Sunday, February 25, 2024

Low-key Sallah: Many Muslims skip ram sacrifice as prices skyrocket

Nigerians marked the Muslim festival of Eid al-Adha on Wednesday with prayers, celebrations and family dinners as many navigated high inflation, a steep currency devaluation and growing transport costs.

Africa’s most populous nation is almost equally divided between the predominantly Muslim north and a Christian south, though many southerners are Muslim, including new President Bola Tinubu.

Since he came to office at the end of May, Tinubu has taken quick decisions to help investment, ending a costly fuel subsidy and floating the naira currency, but hitting Nigerians with a short-term spike in living costs.

In Kano, Nigeria’s second city and the de facto capital of the mostly Muslim north, make-shift livestock markets sprung up this week as residents prepared to buy rams, cows and camels as a sacrifice for the Eid festivities.

For Usman Muhammad, a 58-year-old nurse, ram was now out of his budget. But the father of seven said chicken would have to be done for this year’s family celebration.

“After buying food for the month from my salary, what is left is not enough to buy a ram and see me through the month.

“We have to be realistic. This is the first time I’m skipping a ram sacrifice as a family man,” he said.

Eid al-Adha is one of the two largest Muslim celebrations and is meant to mark the annual pilgrimage to Mecca.

In his Eid message, Tinubu acknowledged the economic and security challenges facing Nigeria, where the armed forces are struggling with a jihadist conflict, armed gangs and separatist tensions.

“While I acknowledge all of these, I want to assure you that they are not insurmountable,” his statement said.

The head of Kano livestock traders Ibrahim Sani said prices of ram had risen with a hike in costs of animal feed and the increase in the petrol prices after the subsidies ended.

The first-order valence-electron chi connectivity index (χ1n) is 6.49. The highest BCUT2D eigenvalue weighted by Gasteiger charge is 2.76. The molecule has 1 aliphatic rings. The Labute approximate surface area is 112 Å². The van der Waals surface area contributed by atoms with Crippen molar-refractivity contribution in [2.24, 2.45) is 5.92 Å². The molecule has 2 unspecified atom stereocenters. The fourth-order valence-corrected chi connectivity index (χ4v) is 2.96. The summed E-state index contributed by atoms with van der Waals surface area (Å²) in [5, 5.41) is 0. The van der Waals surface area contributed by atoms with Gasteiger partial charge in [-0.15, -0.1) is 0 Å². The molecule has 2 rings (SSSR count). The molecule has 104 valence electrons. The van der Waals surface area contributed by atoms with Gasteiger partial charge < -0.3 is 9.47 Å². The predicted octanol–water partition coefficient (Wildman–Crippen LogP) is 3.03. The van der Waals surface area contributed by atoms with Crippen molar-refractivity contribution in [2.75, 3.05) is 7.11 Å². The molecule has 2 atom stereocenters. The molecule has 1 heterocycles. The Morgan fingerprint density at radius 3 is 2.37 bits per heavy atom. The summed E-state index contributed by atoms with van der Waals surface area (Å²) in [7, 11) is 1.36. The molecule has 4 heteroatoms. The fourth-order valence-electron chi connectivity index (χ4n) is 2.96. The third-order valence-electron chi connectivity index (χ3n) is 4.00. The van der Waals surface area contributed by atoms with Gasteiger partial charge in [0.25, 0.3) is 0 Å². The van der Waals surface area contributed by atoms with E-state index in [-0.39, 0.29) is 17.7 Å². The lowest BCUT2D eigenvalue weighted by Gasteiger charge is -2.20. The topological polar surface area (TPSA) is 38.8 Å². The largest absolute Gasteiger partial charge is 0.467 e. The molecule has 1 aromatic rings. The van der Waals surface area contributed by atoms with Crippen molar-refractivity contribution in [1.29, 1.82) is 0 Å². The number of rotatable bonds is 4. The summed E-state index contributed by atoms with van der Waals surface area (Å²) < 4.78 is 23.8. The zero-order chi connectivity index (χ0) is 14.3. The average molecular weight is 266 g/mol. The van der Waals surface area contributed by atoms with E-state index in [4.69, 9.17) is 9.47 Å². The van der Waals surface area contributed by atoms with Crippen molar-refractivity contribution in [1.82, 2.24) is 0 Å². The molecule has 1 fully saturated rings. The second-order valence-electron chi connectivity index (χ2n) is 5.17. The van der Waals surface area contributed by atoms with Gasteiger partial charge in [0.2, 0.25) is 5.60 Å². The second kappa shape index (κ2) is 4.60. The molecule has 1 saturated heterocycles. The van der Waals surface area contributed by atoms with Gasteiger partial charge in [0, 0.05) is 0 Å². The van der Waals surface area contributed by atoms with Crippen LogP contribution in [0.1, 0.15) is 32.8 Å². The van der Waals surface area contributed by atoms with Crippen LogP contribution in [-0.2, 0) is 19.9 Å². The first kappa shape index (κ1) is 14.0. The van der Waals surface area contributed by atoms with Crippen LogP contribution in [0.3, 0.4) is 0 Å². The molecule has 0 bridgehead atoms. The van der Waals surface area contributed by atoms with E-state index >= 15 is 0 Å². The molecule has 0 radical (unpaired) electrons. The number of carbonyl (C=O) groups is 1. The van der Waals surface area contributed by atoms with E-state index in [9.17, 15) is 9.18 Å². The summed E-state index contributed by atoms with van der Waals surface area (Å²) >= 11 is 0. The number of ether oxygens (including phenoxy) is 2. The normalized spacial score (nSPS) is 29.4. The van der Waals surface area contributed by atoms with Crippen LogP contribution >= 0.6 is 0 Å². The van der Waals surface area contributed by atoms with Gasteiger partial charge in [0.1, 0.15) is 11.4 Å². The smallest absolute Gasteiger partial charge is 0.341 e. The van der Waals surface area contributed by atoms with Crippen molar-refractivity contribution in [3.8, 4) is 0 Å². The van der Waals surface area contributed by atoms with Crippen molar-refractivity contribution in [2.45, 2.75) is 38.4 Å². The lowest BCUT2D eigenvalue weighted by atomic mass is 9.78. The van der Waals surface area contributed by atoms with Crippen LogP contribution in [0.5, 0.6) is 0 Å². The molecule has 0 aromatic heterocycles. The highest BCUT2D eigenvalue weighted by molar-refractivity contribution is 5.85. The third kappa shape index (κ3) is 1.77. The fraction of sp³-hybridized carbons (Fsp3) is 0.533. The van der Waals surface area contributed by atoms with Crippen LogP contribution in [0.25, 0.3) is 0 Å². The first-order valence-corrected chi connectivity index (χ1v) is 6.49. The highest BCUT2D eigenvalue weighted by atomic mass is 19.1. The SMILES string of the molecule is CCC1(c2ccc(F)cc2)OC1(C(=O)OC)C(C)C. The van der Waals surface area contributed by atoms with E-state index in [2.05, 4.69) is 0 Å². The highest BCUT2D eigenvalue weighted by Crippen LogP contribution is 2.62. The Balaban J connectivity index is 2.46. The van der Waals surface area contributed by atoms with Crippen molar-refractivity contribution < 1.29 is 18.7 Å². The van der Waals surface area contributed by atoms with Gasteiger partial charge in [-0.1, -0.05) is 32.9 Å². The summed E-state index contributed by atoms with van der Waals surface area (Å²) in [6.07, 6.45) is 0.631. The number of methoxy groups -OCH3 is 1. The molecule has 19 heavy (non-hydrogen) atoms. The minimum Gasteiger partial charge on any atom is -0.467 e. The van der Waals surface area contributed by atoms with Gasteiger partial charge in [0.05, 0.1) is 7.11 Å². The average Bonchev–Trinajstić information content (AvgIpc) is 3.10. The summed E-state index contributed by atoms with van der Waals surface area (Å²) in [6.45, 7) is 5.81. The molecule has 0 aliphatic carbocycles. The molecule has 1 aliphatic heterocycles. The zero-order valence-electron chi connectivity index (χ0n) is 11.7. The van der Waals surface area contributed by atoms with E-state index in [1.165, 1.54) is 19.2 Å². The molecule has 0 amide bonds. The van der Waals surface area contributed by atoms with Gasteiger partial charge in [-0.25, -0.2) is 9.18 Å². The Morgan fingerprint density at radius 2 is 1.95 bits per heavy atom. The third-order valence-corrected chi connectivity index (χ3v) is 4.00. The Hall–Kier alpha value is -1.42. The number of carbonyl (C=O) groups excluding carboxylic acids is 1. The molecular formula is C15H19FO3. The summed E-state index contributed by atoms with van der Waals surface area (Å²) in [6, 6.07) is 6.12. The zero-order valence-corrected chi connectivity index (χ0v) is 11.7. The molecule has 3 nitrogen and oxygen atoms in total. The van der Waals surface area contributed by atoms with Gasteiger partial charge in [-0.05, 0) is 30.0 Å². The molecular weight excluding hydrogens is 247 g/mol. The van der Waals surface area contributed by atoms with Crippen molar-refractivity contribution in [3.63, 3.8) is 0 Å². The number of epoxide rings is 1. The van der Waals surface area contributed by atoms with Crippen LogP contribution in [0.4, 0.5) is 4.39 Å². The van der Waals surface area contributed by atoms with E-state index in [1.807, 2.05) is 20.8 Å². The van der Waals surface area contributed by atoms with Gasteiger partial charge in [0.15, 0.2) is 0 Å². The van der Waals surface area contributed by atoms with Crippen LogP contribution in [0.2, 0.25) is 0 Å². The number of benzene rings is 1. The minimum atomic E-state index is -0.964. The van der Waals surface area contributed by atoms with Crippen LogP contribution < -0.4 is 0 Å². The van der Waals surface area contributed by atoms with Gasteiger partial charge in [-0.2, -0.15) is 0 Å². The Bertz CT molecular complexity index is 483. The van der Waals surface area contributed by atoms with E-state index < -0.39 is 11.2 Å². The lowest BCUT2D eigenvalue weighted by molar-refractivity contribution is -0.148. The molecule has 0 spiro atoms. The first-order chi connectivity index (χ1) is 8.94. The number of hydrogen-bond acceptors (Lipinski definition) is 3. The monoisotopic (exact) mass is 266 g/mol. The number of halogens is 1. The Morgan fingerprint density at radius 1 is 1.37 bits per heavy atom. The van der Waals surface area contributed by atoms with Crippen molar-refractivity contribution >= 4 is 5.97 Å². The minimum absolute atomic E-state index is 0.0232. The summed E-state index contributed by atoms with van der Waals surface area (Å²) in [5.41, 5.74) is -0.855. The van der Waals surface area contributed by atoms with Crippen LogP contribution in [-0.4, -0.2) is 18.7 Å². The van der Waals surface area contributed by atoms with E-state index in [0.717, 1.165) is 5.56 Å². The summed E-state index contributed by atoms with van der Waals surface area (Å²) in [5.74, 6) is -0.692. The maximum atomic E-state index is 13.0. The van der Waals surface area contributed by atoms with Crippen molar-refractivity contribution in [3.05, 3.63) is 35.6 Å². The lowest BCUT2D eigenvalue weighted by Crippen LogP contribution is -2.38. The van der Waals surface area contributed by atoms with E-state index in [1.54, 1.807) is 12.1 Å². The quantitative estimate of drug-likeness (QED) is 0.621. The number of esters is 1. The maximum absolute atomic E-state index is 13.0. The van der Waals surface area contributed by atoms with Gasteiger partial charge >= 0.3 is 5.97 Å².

“These factors affect the price of rams and other livestock,” he said, holding a stick he used to prod animals to their feet for potential buyers.

“A bag of animal feed was now N9, 500 ($12) against N4, 500 it cost last year.

“The naira devaluation has also had a serious impact on ram prices because we source some livestock from neighbouring Niger, Chad and Cameroon. So, the low value of the naira means we buy rams at a higher price over there,” Sani said.

Higher prices have also meant ram sales are down. For some families that meant pooling resources for their Eid meat to buy a cow, he said.

In Lagos, the financial hub of Africa’s largest economy, businessman Durojaiye Adeosun said he used to buy two rams for Eid, but this year he has been looking around for the best price for just one.

“This year to even afford to pay for one now, I am still going up and down,” he said.

Livestock trader Harun Muhammad, who was in Lagos selling animals purchased in Chad in West Africa’s CFA francs, said the naira devaluation was a struggle.

But Muhammed Olawale, who was buying livestock at the Lagos market, there was no point in comparing past prices with last year’s Eid celebrations.

“There is inflation currently in Nigeria so with that we should understand it won’t be cheap.

“Sincerely, ram is very costly this year. So we pray, before next year, things will be back to normal,” he said. (AFP).

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